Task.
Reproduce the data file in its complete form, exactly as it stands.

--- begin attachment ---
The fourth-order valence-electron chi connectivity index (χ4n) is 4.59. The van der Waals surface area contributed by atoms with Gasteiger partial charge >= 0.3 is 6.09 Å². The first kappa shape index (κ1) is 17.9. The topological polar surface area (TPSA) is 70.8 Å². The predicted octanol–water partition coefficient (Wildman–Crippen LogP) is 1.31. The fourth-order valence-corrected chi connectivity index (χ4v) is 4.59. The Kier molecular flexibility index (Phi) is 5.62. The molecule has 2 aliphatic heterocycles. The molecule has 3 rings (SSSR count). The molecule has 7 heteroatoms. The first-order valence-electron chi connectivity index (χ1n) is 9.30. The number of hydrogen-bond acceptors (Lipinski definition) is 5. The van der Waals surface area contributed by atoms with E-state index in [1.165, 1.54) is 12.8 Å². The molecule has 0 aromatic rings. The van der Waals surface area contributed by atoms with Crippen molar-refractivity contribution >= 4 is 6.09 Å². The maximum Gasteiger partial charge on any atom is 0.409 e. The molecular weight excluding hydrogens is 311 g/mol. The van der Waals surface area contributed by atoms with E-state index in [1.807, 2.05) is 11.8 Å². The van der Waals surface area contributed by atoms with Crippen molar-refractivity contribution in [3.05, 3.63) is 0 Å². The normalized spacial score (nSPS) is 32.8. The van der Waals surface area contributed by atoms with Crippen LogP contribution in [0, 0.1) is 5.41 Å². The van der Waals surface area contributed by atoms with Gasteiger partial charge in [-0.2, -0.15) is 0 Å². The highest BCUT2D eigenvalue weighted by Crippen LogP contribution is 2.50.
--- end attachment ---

The fourth-order valence-electron chi connectivity index (χ4n) is 4.59. The van der Waals surface area contributed by atoms with Gasteiger partial charge >= 0.3 is 6.09 Å². The first kappa shape index (κ1) is 17.9. The topological polar surface area (TPSA) is 70.8 Å². The predicted octanol–water partition coefficient (Wildman–Crippen LogP) is 1.31. The fourth-order valence-corrected chi connectivity index (χ4v) is 4.59. The Kier molecular flexibility index (Phi) is 5.62. The molecule has 2 aliphatic heterocycles. The molecule has 3 rings (SSSR count). The molecule has 7 heteroatoms. The first-order valence-electron chi connectivity index (χ1n) is 9.30. The number of hydrogen-bond acceptors (Lipinski definition) is 5. The van der Waals surface area contributed by atoms with E-state index in [1.165, 1.54) is 12.8 Å². The molecule has 0 aromatic rings. The van der Waals surface area contributed by atoms with Crippen molar-refractivity contribution >= 4 is 6.09 Å². The maximum Gasteiger partial charge on any atom is 0.409 e. The molecular weight excluding hydrogens is 311 g/mol. The van der Waals surface area contributed by atoms with E-state index in [1.807, 2.05) is 11.8 Å². The van der Waals surface area contributed by atoms with Crippen molar-refractivity contribution in [3.05, 3.63) is 0 Å². The normalized spacial score (nSPS) is 32.8. The van der Waals surface area contributed by atoms with Crippen LogP contribution in [0, 0.1) is 5.41 Å². The van der Waals surface area contributed by atoms with Gasteiger partial charge in [-0.2, -0.15) is 0 Å². The highest BCUT2D eigenvalue weighted by Crippen LogP contribution is 2.50.